The Interactive Advertising Bureau’s lobbying arm has made contributions to 10 key lawmakers this year as online privacy pressure builds from U.S. regulators and legislators. Through August, the IAB Political Action Committee has donated $13,500 to legislators with important roles in Senate and House Committees that oversee online privacy issues, including Senator Jay Rockefeller, sponsor of a privacy bill that could have a better chance of passing than others.
In early May, Rockefeller (left), a Democrat from West Virginia, introduced his Do-Not-Track Online Act of 2011. Days later on May 26, the IAB gave Friends of Jay Rockefeller $2,000. Rockefeller chairs the Senate Commerce Committee in which his bill was introduced, so it could have greater likelihood of passage.
The bill would give the Federal Trade Commission power to create standards for a mechanism allowing users to indicate personal data collection preferences. No action has been taken on the bill since it was introduced.
Another powerful Democrat, Senator Claire McCaskill, received $2,000 from IAB PAC in May, according to Federal Election Commission reports. McCaskill sits on the Senate Commerce Committee, as well as the Subcommittee on Communications, Technology, and the Internet. On the other side of the aisle, Senator Kelly Ayotte got $1,000 from the PAC in May; the New Hampshire Republican also sits on both the Senate Commerce Committee and the Technology and Internet Subcommittee.
That subcommittee is also poised to steer privacy legislation that could prevent online advertisers and publishers from tracking and targeting consumers to the extent they do today. The chairman of the Technology and Internet Subcommittee, Massachusetts Democrat John Kerry, introduced his “Commercial Privacy Bill of Rights Act of 2011,” in April. The bill is co-sponsored by Arizona Republican John McCain.
Senate Internet Subcommittee members Mark Pryor (D-AR) and Roger Wicker (R-MS) also got donations from IAB PAC this year. Pryor was given $2,000 and Wicker $1,000.
The IAB called both the Rockefeller and the Kerry/McCain bill “overly broad” in its August 2011 Legislative and Regulatory Affairs Update newsletter.
Three members of the House Energy and Commerce Committee, an important forum for online privacy related issues, were also given IAB PAC donations this year. Rep. Cory Gardner (R-CO) and Rep. Mike Pompeo (R-KS) each received $750, and Rep. Greg Walden (R-OR) – who also chairs the House Subcommittee on Communications and Technology – was given $1,000.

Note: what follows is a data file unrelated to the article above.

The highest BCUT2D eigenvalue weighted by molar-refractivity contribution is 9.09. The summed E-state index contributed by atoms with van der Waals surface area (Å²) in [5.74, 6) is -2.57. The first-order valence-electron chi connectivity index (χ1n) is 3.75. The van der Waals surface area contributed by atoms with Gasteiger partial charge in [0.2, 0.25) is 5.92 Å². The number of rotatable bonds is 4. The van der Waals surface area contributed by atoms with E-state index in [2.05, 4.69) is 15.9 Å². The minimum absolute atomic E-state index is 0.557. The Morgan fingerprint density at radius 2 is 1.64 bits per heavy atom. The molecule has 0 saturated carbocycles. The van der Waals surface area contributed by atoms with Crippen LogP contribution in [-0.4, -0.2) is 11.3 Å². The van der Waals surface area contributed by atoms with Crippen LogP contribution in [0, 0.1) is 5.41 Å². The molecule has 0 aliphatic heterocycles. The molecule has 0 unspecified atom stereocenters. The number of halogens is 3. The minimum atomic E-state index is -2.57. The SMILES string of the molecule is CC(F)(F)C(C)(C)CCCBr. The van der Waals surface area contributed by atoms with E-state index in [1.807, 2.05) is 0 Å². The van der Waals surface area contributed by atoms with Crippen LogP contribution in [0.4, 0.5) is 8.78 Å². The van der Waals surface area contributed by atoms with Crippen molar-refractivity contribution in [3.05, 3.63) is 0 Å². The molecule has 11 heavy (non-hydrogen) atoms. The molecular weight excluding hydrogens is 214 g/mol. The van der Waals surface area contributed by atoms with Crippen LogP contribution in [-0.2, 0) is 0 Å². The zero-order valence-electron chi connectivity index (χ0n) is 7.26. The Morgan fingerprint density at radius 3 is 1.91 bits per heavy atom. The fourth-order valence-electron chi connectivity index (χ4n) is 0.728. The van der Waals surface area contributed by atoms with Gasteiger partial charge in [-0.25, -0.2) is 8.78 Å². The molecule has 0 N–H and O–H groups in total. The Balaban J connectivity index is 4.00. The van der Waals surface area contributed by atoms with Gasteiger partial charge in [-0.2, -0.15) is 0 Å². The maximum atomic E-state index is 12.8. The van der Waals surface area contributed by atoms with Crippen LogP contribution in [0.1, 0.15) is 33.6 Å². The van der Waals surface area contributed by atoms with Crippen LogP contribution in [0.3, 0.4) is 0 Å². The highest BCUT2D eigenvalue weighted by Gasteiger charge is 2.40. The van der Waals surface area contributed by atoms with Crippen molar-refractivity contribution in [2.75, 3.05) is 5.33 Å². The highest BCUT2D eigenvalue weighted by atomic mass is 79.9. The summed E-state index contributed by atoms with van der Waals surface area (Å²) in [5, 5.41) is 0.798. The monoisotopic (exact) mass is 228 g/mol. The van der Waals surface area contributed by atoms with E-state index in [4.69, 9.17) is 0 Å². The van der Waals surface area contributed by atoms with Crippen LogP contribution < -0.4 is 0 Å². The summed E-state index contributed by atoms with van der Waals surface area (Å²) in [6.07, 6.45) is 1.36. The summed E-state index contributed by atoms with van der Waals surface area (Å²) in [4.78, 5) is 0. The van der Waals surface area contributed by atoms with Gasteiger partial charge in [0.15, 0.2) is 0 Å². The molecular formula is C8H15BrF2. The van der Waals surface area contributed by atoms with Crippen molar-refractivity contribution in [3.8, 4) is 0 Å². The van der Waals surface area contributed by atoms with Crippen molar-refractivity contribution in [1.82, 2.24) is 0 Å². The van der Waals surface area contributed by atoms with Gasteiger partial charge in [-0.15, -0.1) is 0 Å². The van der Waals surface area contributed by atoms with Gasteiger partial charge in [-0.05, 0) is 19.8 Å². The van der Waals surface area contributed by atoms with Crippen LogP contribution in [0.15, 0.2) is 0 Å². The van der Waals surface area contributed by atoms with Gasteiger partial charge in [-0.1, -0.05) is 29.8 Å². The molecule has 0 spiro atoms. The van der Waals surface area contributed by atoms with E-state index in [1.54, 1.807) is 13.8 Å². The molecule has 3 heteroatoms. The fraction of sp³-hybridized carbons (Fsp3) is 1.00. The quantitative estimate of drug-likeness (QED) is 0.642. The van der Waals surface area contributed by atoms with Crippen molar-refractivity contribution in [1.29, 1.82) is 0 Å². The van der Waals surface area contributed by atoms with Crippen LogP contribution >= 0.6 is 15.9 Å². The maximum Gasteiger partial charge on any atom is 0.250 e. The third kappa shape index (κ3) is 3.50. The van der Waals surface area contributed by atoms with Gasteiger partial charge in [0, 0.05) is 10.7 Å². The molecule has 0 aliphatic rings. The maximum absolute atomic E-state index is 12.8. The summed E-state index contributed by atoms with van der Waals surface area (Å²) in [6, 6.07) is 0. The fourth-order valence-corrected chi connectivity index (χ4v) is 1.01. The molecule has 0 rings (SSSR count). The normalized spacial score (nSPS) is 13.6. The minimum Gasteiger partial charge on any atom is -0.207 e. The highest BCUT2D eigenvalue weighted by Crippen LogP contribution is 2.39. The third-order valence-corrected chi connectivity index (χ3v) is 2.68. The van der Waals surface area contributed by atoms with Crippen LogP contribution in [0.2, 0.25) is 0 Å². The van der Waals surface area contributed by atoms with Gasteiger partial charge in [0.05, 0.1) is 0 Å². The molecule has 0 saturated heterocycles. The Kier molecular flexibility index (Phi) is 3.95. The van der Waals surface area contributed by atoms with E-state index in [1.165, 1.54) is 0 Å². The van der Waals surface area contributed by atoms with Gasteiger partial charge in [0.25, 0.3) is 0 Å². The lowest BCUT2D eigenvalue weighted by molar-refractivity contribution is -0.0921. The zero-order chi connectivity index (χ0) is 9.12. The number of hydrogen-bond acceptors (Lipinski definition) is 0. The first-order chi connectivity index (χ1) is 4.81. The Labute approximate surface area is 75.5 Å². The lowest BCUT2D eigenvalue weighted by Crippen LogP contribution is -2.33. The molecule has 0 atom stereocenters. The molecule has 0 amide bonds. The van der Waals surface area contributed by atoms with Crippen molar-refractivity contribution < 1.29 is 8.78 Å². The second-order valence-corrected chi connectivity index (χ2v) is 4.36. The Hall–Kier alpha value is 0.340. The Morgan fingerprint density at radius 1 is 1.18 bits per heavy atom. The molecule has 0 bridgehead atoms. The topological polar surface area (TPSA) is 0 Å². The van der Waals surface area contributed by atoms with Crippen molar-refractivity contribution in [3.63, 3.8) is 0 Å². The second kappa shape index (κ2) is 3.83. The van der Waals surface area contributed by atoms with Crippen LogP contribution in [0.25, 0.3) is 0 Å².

Another repeat recipient, Rep. Chris Murphy, received a total of $2,000 from IAB PAC early this year. Murphy, a Democrat from Connecticut, belonged to the House Subcommittee on Communications, Technology, and the Internet last year and is currently running for Senate. He now sits on the House Oversight and Government Reform Committee, which among other things has considered pharmaceutical marketing practices.
Senator Robert Menendez, who along with Murphy and Rockefeller had received donations from IAB PAC before this year, was given $1,000 in April 2011. Menendez, a Democrat from New Jersey, serves on the Subcommittee on Financial Institutions and Consumer Protection, which has dealt with issues that affect financial services advertisers.
In all, six privacy bills are pending in the House and Senate, though as Congress digs in its heels over government spending bills and gears up for election season, it remains unclear when or if online privacy legislation will advance before next year.
According to data gathered for the report,‘Communications Infrastructure: The Backbone of Digital,’ 88% of IT professionals and 61% of marketers ranked their company’s current communication infrastructure as 'cutting-edge' or 'good.'
President Trump's digital savvy isn't limited to social media. As it turns out, the Trump Organization owns thousands of domain names, possibly even more than 10,000.
Silicon Valley loves fancy job titles. It’s just something we do, and software and technology lend themselves to it. But it’s not always helpful.
In an often fragmented workplace, where various departments have varying opinions and goals, it can be challenging to get everyone on the same page and make strategy meetings productive.